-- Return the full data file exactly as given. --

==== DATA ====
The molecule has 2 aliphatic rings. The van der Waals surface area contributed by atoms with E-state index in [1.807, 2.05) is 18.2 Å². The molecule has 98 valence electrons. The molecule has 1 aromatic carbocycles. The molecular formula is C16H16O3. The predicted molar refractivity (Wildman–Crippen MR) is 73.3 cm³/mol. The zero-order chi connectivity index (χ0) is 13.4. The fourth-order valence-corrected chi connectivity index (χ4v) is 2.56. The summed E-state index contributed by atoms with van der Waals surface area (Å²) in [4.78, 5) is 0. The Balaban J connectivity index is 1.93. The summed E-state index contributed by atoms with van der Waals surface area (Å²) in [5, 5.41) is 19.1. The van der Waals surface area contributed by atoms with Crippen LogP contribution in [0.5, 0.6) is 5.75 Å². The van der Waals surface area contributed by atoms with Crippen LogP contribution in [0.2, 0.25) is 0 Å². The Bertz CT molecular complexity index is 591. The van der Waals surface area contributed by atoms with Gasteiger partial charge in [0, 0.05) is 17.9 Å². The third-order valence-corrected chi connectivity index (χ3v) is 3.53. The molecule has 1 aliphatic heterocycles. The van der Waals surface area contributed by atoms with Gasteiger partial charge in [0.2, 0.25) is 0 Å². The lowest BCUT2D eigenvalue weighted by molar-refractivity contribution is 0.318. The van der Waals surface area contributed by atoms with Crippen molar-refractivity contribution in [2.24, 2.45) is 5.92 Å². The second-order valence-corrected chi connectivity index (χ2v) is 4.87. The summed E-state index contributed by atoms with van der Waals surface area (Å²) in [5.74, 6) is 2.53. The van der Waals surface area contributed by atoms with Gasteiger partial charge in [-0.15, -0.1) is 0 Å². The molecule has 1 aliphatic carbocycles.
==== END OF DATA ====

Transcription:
The molecule has 2 aliphatic rings. The van der Waals surface area contributed by atoms with E-state index in [1.807, 2.05) is 18.2 Å². The molecule has 98 valence electrons. The molecule has 1 aromatic carbocycles. The molecular formula is C16H16O3. The predicted molar refractivity (Wildman–Crippen MR) is 73.3 cm³/mol. The zero-order chi connectivity index (χ0) is 13.4. The fourth-order valence-corrected chi connectivity index (χ4v) is 2.56. The summed E-state index contributed by atoms with van der Waals surface area (Å²) in [4.78, 5) is 0. The Balaban J connectivity index is 1.93. The summed E-state index contributed by atoms with van der Waals surface area (Å²) in [5, 5.41) is 19.1. The van der Waals surface area contributed by atoms with Crippen LogP contribution in [0.5, 0.6) is 5.75 Å². The van der Waals surface area contributed by atoms with Crippen LogP contribution in [0.2, 0.25) is 0 Å². The Bertz CT molecular complexity index is 591. The van der Waals surface area contributed by atoms with Gasteiger partial charge in [0, 0.05) is 17.9 Å². The third-order valence-corrected chi connectivity index (χ3v) is 3.53. The molecule has 1 aliphatic heterocycles. The van der Waals surface area contributed by atoms with Gasteiger partial charge in [0.2, 0.25) is 0 Å². The lowest BCUT2D eigenvalue weighted by molar-refractivity contribution is 0.318. The van der Waals surface area contributed by atoms with Crippen molar-refractivity contribution in [2.24, 2.45) is 5.92 Å². The second-order valence-corrected chi connectivity index (χ2v) is 4.87. The summed E-state index contributed by atoms with van der Waals surface area (Å²) in [5.74, 6) is 2.53. The van der Waals surface area contributed by atoms with Gasteiger partial charge in [-0.15, -0.1) is 0 Å². The molecule has 1 aliphatic carbocycles.